Bed Races staple of Homecoming weekend

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Bed Races staple of Homecoming weekend

Teams race down lanes separated by cones from one end of 12th Street to the other. Marquette Wire stock photo.

Teams race down lanes separated by cones from one end of 12th Street to the other. Marquette Wire stock photo.

Teams race down lanes separated by cones from one end of 12th Street to the other. Marquette Wire stock photo.

Teams race down lanes separated by cones from one end of 12th Street to the other. Marquette Wire stock photo.

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In 1966, a small group in the United Kingdom called the Knaresborough Round Table sought to hold a unique charity event for its newly formed society — and no simple 5K or tug of war would do. After a lot of brainstorming, the idea of a bed race was born, according to the Knaresborough Bed Race website. Ever since then, the tradition has lived on in the Round Table’s hometown and has spread to many different regions and countries, including right here on Marquette’s campus.

The Marquette Bed Races have been a Homecoming tradition since 2016, when Homecoming found its way back onto Marquette’s calendar after a 23-year absence. Every Friday of Homecoming week, participants, spectators and commentators alike gather in front of the Al McGuire Center for one central purpose: to watch teams push full-size beds as fast as they can across the finish line.

Each bed race team is composed of five people: four people pushing the bed and one person in the bed, all wearing themed costumes unique to each team. While the original race consisted of 2.4 miles of sharp turns, steep hills and even a 20-yard river crossing, the Marquette version is merely a straight shot on 12th Street between Wisconsin and Wells.

The competition starts with coordinators placing each team in a bracket. The teams are then gradually eliminated until one team remains on top. There are awards for the top three team finishers and the best team costume.

Mady Marko, a senior in the College of Nursing, was a member of the winning bed race team in 2017. Last year, Marko was a part of University President Michael Lovell’s second-place team, which lost narrowly to the Student Athlete Advisory Committee.

Each year, Lovell’s bed race team dons matching Marquette varsity letter sweaters.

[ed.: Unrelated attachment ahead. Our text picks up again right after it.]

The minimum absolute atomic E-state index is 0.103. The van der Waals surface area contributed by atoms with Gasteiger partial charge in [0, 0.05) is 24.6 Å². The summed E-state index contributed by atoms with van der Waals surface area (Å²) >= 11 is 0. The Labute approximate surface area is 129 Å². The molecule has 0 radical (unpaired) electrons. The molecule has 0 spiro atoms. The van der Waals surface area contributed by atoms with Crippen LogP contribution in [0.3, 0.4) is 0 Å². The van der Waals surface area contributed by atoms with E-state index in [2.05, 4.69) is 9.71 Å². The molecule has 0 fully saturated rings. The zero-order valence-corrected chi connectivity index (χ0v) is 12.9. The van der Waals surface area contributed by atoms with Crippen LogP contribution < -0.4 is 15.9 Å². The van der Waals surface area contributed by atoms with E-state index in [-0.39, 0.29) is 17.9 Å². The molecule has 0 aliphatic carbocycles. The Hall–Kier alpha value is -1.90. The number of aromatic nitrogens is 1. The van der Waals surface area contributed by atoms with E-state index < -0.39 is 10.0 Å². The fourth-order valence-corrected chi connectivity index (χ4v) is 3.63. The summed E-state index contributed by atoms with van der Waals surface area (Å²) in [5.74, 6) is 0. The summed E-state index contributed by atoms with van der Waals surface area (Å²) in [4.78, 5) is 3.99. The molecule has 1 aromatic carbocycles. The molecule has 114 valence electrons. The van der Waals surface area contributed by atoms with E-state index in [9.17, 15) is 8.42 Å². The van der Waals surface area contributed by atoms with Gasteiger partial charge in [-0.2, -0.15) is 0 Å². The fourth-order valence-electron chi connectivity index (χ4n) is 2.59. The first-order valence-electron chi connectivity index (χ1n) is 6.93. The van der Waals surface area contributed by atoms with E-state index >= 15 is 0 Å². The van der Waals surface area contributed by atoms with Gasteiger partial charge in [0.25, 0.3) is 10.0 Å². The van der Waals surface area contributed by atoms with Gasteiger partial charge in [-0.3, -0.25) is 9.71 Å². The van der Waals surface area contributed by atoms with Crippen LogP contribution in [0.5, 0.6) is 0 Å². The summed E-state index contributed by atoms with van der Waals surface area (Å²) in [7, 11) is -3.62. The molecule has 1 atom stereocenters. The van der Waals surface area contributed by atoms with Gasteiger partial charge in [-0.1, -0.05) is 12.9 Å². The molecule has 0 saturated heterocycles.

Marko is a track and field athlete and was placed on Lovell’s team through her connections in athletics.

“I met him in an airport right after I committed to Marquette,” Marko said. “When I was on his team for bed races, I told him, and he remembered me.”

Marko said bed races helped her build a personal connection with Lovell.

“When I see him on campus, I’ll say hi,” she said.

The event is not exclusive to current Marquette students, either. Katie Korek, a 2018 graduate from the College of Arts & Sciences, participated last year on the United Performing Arts Fund team.

“Bed races were brought up in a meeting between members of our UPAF team and Marquette staff,” Korek said. “We have a lot of Marquette alumni in the office so we thought bed races would be a great way to promote our organization and have a fun bonding afternoon.”

The UPAF team wore costumes representing different sectors of the performing arts that the members work with. While they did not win, Korek said the team had a blast.

“It was an afternoon full of laughs and a great opportunity to bond as a team,” Korek said. “It was also great to be among the camaraderie of Marquette students, staff, alumni and supporters.”

Although a large number of people participate in the race, the event also boasts a large number of spectators. Maddie Hoss, a senior in the College of Business Administration, served as a Homecoming intern in 2017. Hoss said Bed Races is fun to just come and watch.

“It is just not something you see every day — it is a different kind of activity,” Hoss said. “You get the competition level that comes with having a race, but it is also just fun to watch people run down 12th in beds.”

The 2019 Homecoming Bed Races will take place Friday at 4 p.m. outside the Al McGuire Center.

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